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01 septiembre, 2016

#ScienceisGlobal BREXIT y despues- Royal Society-


https://blogs.royalsociety.org/in-verba/2016/08/18/brexit-and-uk-science-the-long-and-the-short-term/?utm_source=Adestra&utm_medium=email&utm_campaign=4773


road and sunset
Image by Trey Ratcliffe, shared under licence https://creativecommons.org/licenses/by-nc-sa/2.0/
They say a week is a long time in politics, but for the past couple of months the political landscape has seemed to change by the day. As the dust settles on the UK’s vote to leave the European Union, the implications of that decision for UK science are still only starting to become clear.

The role of the EU in UK science

Before the referendum, the Society took a close look at the role of the EU in UK research, publishing three reports on funding, research collaboration and researcher mobility, and regulation and policy. As a Member State, the UK does remarkably well out of European research funding and our universities have become increasingly reliant on it. From 2007-2013 the UK received £8.8 billion in direct EU funding for research, development and innovation activities. European researchers are among our top collaborative partners and European regulations govern many areas of science in the UK.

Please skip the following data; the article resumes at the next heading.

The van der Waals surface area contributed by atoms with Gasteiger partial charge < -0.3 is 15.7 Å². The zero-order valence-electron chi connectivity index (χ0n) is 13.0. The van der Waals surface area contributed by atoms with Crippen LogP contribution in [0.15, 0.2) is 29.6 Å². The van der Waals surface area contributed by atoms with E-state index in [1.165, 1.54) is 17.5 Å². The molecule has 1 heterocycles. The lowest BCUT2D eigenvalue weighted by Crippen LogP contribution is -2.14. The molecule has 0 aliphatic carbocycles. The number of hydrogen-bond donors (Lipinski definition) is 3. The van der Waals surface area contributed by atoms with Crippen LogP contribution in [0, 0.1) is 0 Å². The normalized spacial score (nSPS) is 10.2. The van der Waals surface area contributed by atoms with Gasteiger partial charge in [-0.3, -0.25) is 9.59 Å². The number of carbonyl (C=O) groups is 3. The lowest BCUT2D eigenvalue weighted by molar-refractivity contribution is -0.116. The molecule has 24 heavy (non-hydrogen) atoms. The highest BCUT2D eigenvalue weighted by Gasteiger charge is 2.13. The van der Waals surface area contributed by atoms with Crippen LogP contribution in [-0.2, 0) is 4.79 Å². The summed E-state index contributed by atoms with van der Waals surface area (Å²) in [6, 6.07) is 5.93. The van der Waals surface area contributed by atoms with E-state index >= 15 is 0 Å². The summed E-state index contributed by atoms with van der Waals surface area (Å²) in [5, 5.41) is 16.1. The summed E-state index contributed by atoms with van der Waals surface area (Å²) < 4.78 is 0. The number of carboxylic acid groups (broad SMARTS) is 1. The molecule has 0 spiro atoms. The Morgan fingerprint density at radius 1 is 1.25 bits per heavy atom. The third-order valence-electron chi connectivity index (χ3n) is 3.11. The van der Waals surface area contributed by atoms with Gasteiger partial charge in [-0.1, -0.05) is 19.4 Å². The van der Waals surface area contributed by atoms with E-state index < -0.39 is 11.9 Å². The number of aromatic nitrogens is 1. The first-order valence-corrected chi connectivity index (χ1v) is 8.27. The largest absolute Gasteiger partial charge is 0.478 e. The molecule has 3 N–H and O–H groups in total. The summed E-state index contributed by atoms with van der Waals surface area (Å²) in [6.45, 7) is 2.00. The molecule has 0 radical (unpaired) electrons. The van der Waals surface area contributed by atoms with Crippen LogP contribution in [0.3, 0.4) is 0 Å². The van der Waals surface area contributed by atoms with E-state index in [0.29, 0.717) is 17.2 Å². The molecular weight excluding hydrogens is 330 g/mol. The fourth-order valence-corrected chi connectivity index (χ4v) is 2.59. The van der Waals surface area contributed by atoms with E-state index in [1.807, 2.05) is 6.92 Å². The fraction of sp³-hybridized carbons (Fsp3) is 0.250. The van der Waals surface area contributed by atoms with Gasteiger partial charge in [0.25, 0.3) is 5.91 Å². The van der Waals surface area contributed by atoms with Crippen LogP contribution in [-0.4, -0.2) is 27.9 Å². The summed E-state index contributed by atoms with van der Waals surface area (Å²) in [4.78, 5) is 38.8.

Following the UK’s vote to leave, it is not clear what role the EU will play in the future research landscape. This could pose a challenge to maintaining the UK’s excellence in science. The Society has called for the UK to retain the maximum possible involvement in EU-funded research programmes. However the process of negotiations that might get us to this outcome looks likely to be long and complex. In the meantime there are some concerns that should be addressed more urgently, to limit any potential damage to UK science from a prolonged period of uncertainty.


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